Fruit prices have risen by double-digit percent during the last five years, while wages have increased by far less. The problem isn't only the rising cost of production for farmers: Climate change affecting cultivation is one chief culprit, say agriculture experts. Another is the coupons that retailers are cutting for themselves, they add.
Israeli consumers are feeling the heat. There's nothing quite like walking into the local store at the start of summer and seeing the first grapes, peaches and seasonal fruits beckoning from the shelves. One problem is that in the first weeks of the season, fruit prices are especially high. Many families can't afford the start-of-season prices and are accustomed to waiting for the supply to increase and the price to fall. A second problem is that the price hasn't been falling as far as it used to.
The Central Bureau of Statistics compiles data on average prices to consumers of certain products and services - and of fresh fruit. The data shows that fruit prices have risen by tens of percent, some even doubling, from 2006 to 2010. But meanwhile, from 2006 to 2010, the average wage increased by just 2.6% in real terms (adjusted for inflation ).
Take black grapes. Their price rose from NIS 8.20 a kilo in July 2006 to an average of NIS 16 per kilo in July 2010. That's nearly double. But that wasn't the end of the story. The bureau reports that from the summer season of 2010 to the start of summer this year, fresh fruit prices increased on average by another 10%.
Peaches cost NIS 8.30 per kilo in May 2006. In May this year, a kilo of peaches would set you back NIS 13.10 on average, an increase of 57%.
Plums increased by 81% from May 2006, from NIS 7.60 per kilo back then to NIS 13.80 on average now.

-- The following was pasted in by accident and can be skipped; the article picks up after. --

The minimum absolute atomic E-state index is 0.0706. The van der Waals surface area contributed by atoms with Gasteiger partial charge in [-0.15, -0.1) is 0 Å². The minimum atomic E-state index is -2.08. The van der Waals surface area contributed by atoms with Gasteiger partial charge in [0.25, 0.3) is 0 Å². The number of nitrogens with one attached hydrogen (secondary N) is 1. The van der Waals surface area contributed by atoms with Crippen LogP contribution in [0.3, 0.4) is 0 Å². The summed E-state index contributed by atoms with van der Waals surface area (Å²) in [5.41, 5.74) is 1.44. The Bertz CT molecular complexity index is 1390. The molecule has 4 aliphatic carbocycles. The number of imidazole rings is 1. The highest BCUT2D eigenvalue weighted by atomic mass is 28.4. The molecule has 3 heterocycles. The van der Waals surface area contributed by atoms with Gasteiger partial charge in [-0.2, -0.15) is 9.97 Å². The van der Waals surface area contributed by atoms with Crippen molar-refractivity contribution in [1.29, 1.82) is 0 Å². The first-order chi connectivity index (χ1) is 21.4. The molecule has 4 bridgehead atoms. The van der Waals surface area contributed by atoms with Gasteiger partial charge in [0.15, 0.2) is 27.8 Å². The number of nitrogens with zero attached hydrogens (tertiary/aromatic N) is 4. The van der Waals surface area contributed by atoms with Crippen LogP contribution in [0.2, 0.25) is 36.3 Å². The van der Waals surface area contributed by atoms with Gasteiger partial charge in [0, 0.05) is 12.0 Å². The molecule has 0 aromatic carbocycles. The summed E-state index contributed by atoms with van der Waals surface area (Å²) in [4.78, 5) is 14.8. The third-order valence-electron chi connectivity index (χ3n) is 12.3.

Moving onto apples, Granny Smith apples cost NIS 9 per kilo on average in May 2006. In May 2011, their price averaged NIS 10.14.
In the last year alone, watermelon rose from NIS 3 a kilo on average to NIS 4.17 this year.
Blame climate change
Why have fruit prices risen so much? Ilan Eshel, chairman of the Israel Fruit Growers Association, blames the usual culprits, including the climbing price of water and of manpower costs, and climate change that affects supply.
"The cost of water to farmers has risen by 10% to 15% in two years," Eshel said yesterday. "Labor costs have increased by 5% a year."
And there you have it: While labor costs for farm workers rose by 5%, consumer prices of fruit have risen by double-digit percent. The average wage has increased by 2.6% in the space of five years, after adjustment for inflation. Nor have prices of fertilizers stood still, Eshel adds: that alone increased by 15% in the last year.
Zvi Alon, head of the Plants Production and Marketing Board, contends that climate change is the true culprit behind the steep increase in fruit prices in the last two years, more so than the rising price of inputs. Winter has failed to arrive and fruit crops are directly affected, with harvests smaller than average.
Yet both Alon and Eshel say there's another culprit - the end sellers' margins.
Farmers don't profit at all from the increase in fruit prices, they say. "They get no bonus and have no control over the final price [to consumers]. Except at the start of the season, when they really can sell fruit for a lot, in the rest of the season the farmers get a price that enables them to eke out a living, no more," Eshel says.
Wholesalers make 20% to 25% - that's their margin between buying from farmers and selling onward to stores. But retailers are helping themselves to margins of 40% to 100%, Eshel claims.
Alon counsels shoppers to go to the markets, not to stores.
Balderdash, says a top source in the retail business, accusing the sources of deflecting fire at the stores' expense. If fruit imports hadn't been forbidden, he says, he could lower prices.
As for chains, by and large (as shown in the table ), Rami Levi proved cheapest in most categories of fruit, according to a check on June 27.
Want to enjoy 'Zen' reading - with no ads and just the article? Subscribe todaySubscribe now